King Felipe VI of Spain and Queen Letizia visit Exeter College; photo: John Cairns / University of Oxford
His Majesty King Felipe VI of Spain and Her Majesty Queen Letizia today visited Exeter College as they observed the close academic and cultural links between the College and the wider University of Oxford and Spain.
The Spanish royals began their visit to Oxford at the recently-refurbished Weston Library, where they viewed a selection of treasures from the Bodleian Library’s collections. Among them was the Ulm Ptolemy, a woodcut map of the world which dates from the 15th century and contains the first printed modern map of Spain. It was presented to Francesco Capello, Venetian Ambassador to Spain, by King Ferdinand and Queen Isabella in 1492. Also on display were a very rare first edition of Cervantes’ Don Quixote and one of the Bodleian’s four copies of the 17 surviving engrossments of Magna Carta.
A lunch was then held in honour of the King and Queen at the 15th century Divinity School, at which King Felipe spoke about the importance of academic links between Spain and the UK, and international academic links more generally, and paid tribute to Oxford University’s contribution to the world.
‘All of us have benefited from the scientists, scholars and writers who were aware that spearheading knowledge means expanding the horizon for humankind,’ he said. ‘With its unique blend of vanguard and tradition, Oxford is, indeed, not only an admirable British university, but one of the institutions that have contributed to shaping the heart and soul of Europe and what we now call the West.’
He went on to say that internationalisation is ‘woven into the very DNA of universities’ and to encourage universities to attract the best possible talent from around the world ‘because if there is a lesson to be learned from historic universities such as Oxford, it is that their global nature has a direct impact on improving the standard of living of our citizens and on the progress of our societies.’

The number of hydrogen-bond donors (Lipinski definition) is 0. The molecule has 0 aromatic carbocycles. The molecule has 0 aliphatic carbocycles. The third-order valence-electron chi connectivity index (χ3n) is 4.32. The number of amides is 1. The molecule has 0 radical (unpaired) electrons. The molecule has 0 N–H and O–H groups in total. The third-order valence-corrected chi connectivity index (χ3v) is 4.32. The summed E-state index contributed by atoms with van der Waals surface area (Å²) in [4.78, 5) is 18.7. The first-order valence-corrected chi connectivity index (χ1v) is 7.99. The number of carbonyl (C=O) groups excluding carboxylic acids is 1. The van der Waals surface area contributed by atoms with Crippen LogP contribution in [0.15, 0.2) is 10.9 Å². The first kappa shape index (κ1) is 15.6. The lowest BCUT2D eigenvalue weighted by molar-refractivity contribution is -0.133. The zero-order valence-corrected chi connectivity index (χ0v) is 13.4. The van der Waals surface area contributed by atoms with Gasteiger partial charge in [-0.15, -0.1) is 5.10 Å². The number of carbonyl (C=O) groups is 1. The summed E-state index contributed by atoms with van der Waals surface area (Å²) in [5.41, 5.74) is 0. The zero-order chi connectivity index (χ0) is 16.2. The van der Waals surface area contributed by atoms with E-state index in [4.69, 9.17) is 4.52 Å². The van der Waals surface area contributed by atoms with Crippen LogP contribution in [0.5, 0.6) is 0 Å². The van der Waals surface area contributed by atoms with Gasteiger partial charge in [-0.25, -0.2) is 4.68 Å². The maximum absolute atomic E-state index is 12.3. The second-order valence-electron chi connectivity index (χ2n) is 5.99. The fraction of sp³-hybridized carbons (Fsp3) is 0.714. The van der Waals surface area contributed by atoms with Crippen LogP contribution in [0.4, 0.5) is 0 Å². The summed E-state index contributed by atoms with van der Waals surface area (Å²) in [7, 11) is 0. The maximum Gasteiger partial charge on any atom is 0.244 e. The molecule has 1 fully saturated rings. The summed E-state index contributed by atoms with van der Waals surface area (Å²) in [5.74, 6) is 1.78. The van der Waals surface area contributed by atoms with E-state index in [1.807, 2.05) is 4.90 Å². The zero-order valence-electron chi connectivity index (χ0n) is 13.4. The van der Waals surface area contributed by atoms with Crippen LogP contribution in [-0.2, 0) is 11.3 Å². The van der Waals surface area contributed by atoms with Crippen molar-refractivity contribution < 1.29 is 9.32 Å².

After lunch the royal visitors attended a reception at Exeter College for Spanish students and staff from the College and the wider University, along with members of the University who are studying, researching and teaching about Spain. Exeter College hosted the reception because of its long-standing association with Spain and its strength in Spanish studies. The College is home to the King Alfonso XIII Professorship of Spanish Studies, which is this year celebrating its 90th anniversary. The Chair was founded ‘with the object of promoting friendly and sympathetic relations with the Spanish-speaking countries’ and is named after King Felipe’s great-grandfather in commemoration of His State Visit to the United Kingdom in 1926. It is currently held by Professor Edwin Williamson, who helped to organise the programme of events for Their Majesties, and was first held by Salvador de Madariaga, the renowned Spanish writer and statesman, who went on to become President of the League of Nations and a leading pioneer of European integration.
King Felipe VI’s mother, Queen Sofía, has been an Honorary Fellow of Exeter College for 30 years and the College is home to a Fellowship in Spanish literature named in her honour – currently held by Dr Alice Brooke. From October this year there will also be an Exeter-based Fellowship in Iberian History.
King Felipe and Queen Letizia viewed a portrait of Queen Sofía which hangs in the Rector’s Lodgings before moving to the reception in the Fellows’ Garden, accompanied by Rector Trainor, his wife Professor Marguerite Dupree and the Chancellor of the University, Lord Patten of Barnes.
Afterwards Sir Rick said, ‘As the home to a great deal of academic activity relating to Spain, as well as the place of work for some Spanish nationals, Exeter College was delighted and honoured to host a reception for King Felipe and Queen Letizia.’
Their Majesties are welcomed to Exeter College by Rector Trainor and his wife Professor Marguerite Dupree
Rector Trainor escorts Their Majesties to the reception in the Fellows’ Garden
All photos: John Cairns / University of Oxford